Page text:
Myers Beach Evening Black & White, Pistol River State Park, Oregon


Responses

  1. Ah, is that what the coastal clouds/fog are called? Marine layer? I had some other, more colorful, names for it during my visit . Nice comp.

    • Hi Steve. Yeah, my first extended photographic experience with the marine layer was on the initial part of that 2009 trip (not the one from which the image in the post came from) on the beaches of the Olympic Peninsula. This was in early July and the marine layer was absolutely relentless. It would be a cloudless, bright sunny day a few hundred yards inland, but on the coast it was completely socked in. Day after day. It was…frustrating; sounds like you can identify with that. 🙂

  2. I had no idea what you meant by ‘marine layer” so was glad that reading the comment above answered my question. Here in Alberta I would think of blue green algae which happens on many of the lakes making them dangerous for any living thing. I do like the black and white image with the rippled sand and most interesting rocks in the distance. I like the pebbles to the left of the log as well, probably left by the tide.

    • Thanks, Jane.

      The marine layer–usually–takes on the appearance of coastal fog (though it can appear in other forms as well).

  3. A well composed and interesting image that really works well in b&w. You have inspired me to explore B&w more in my photography.

    • Thanks! And good to hear that you’re going to do some additional experimenting with black & white. Monochrome can really open up some options that are ordinarily eschewed with color photography.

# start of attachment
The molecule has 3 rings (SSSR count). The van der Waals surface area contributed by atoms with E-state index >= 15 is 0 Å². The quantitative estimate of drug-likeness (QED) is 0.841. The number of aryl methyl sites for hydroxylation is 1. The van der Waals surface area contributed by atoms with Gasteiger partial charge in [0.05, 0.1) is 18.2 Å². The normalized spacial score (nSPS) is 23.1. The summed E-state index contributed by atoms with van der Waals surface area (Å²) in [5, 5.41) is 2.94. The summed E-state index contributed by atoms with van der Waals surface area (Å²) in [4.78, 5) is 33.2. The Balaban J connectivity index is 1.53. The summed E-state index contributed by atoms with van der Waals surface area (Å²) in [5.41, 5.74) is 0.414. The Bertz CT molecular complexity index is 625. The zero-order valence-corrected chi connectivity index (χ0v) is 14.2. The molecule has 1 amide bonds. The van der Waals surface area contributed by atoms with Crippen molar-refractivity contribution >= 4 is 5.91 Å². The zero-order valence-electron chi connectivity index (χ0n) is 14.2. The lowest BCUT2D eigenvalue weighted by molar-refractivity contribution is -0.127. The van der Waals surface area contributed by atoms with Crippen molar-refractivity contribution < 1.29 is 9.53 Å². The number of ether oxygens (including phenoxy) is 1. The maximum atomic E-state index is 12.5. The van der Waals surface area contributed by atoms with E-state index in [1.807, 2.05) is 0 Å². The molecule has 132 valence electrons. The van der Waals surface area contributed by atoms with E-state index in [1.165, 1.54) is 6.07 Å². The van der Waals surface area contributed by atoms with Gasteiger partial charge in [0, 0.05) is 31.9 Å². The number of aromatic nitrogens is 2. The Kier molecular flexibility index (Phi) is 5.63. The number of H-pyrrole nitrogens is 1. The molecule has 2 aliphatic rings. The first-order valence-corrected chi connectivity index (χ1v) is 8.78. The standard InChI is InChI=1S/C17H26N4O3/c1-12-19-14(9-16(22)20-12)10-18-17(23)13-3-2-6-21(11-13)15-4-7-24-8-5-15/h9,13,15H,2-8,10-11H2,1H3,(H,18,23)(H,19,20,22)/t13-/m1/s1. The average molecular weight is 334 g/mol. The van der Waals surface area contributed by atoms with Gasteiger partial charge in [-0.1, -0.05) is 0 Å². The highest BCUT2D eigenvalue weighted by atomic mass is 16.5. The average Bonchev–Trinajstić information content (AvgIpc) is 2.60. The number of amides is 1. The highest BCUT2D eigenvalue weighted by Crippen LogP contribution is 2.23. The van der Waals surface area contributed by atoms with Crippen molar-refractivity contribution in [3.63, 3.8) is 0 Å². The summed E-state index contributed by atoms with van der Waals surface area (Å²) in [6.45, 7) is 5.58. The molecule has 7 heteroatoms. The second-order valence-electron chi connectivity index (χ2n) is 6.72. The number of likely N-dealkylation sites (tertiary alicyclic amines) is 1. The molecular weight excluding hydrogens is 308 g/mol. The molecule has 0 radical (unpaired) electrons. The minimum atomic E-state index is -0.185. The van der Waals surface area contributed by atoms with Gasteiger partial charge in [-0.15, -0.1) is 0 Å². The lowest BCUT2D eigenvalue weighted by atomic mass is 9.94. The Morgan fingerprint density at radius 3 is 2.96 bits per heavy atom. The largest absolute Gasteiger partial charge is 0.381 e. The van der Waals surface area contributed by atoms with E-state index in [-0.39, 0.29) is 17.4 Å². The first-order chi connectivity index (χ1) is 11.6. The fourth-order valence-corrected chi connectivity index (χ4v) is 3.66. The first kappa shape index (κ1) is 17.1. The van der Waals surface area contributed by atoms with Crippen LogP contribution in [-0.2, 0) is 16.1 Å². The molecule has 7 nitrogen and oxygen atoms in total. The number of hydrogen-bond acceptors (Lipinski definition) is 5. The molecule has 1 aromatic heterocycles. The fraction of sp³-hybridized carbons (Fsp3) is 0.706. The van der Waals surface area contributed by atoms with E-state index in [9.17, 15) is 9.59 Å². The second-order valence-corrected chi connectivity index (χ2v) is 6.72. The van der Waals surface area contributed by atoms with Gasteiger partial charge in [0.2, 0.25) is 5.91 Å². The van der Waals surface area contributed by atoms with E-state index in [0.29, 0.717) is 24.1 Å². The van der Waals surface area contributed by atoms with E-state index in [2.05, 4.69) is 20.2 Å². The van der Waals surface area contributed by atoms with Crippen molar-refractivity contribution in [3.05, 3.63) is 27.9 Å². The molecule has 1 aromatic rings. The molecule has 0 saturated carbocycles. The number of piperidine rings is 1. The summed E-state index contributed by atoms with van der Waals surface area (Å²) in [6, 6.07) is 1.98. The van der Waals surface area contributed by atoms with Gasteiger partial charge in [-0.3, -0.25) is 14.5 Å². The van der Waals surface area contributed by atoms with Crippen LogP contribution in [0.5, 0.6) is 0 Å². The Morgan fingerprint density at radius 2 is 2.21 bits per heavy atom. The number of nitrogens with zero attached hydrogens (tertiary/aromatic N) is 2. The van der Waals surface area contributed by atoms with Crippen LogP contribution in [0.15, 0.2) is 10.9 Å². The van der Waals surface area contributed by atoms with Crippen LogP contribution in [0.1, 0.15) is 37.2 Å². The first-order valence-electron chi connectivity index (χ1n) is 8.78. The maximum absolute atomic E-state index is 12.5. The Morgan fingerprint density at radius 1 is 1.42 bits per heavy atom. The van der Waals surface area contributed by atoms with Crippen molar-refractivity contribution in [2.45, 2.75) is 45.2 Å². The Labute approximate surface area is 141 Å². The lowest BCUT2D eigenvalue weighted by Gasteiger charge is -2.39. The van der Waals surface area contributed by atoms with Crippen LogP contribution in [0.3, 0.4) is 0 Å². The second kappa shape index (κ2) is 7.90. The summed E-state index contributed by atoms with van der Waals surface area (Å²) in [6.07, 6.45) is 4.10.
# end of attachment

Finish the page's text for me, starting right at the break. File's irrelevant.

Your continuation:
4. Great capture, Yeah the Marine layer is a pain in the backside to deal with, but as I become more accustom to living here now I am learning to wait it out. Usually it burns off around Noon in the summer time, then we get the gorgeous sunny warm weather the rest of the day.

    • Thanks!

      Interesting…my experience in the summer, depending on where I was on the coast, was that the layer typically lasted pretty much all day long. Probably the function of a limited sample size.

  5. Beautuful image! It took readif the comments to know what you meant by marine layer. I hope to travel to the coast in the next few years…Its on my list! I enjoyed reading your post and love the composition and feel of your image!

    • Thanks very much!

      The Pacific Coast has many beautiful spots, but the Oregon coast–and the southern Oregon coast in particular, in my opinion–is simply not to be missed. I hope you have the opportunity to visit there at some point in the relatively near future.

  6. […] fog and, as the sun was rising, it was lifting…everywhere.  It reminded me of a kind of thin marine layer often seen on the Pacific coast…in a place that couldn’t be less […]